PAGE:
Strangely enough, hippos are really bad swimmers. They are incredibly large with tiny, stubby legs. This funny combination results in their inability to tread water for any real length of time. They do have webbed feet, but that small adaptation isn’t enough to make up for their massive size and strange shape.

Still, how do they get around in the water? Well, hippos generally “bounce” along the river or lake bed when it gets deep. As shallow-water creatures, they mostly spend their time where they can stand. When they venture out into the deeper water, however, they resort to sinking, pushing off the bottom, and moving forward a bit. The little jumps allow them to transverse deeper areas, although it’s not very fast. Using this bouncing maneuver, they can reach speeds of 5 mph in the water.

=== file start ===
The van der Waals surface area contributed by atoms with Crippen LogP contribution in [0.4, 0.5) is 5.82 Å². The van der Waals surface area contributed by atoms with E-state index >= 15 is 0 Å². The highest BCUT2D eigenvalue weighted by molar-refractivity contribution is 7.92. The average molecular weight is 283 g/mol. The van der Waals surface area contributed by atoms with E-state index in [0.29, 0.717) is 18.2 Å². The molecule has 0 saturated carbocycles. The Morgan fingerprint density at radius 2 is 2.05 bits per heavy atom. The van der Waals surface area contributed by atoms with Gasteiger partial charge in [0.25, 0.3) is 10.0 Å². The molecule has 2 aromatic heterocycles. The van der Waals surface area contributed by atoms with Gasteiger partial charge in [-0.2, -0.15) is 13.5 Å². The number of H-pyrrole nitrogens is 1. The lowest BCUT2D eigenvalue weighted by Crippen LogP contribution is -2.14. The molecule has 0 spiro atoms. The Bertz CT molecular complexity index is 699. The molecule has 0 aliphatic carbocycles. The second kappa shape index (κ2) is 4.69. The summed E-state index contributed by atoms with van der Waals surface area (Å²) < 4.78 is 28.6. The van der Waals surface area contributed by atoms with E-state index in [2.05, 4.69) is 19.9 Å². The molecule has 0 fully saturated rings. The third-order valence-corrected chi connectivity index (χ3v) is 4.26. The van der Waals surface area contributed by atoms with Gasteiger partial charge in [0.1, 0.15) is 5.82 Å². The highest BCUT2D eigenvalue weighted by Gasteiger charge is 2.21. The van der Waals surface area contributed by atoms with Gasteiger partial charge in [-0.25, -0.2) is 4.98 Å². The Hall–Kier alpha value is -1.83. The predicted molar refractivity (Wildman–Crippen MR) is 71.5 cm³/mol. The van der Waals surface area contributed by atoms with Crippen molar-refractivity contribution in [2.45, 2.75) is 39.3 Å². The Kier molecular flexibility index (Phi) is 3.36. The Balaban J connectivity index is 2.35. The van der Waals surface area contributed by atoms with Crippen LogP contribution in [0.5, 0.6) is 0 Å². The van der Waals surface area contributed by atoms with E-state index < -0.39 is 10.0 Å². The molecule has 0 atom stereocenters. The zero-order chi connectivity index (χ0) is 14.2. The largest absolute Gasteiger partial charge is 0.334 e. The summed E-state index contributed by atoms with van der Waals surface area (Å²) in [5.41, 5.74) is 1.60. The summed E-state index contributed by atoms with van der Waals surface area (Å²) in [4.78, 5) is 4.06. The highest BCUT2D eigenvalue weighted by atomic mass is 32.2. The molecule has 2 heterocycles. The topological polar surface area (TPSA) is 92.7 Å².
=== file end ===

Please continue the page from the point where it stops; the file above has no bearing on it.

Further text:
Can a person outrun a hippo?

What Do Hippos Eat

Humans run at an average speed of 12-15 mph, not nearly fast enough to outrun a hippo.


Taking the top speed of a hippo (around 30 mph) into account, the prognosis doesn’t seem too bright for a human racing for dear life. Still, let’s take a closer look.

The average human can hit top speeds of 12-15 mph. For reference, that would be a 4:36 min mile, an impossible feat for almost any human to achieve. We are talking about sprints here, however. For an athlete, 15 mph is about as fast as things go. Most people in high school or college sports are able to reach these speeds over 100 meters, but only for 14 seconds or so.

Looking at the world’s fastest humans, however, things look a bit better. Usain Bolt has the record for the fastest speed ever reached by a human. He hit 27.5 mph for a brief second while he was sprinting for his 100-meter dash world record back in 2009. This speed was brief, however, and wasn’t sustained for the entirety of the run.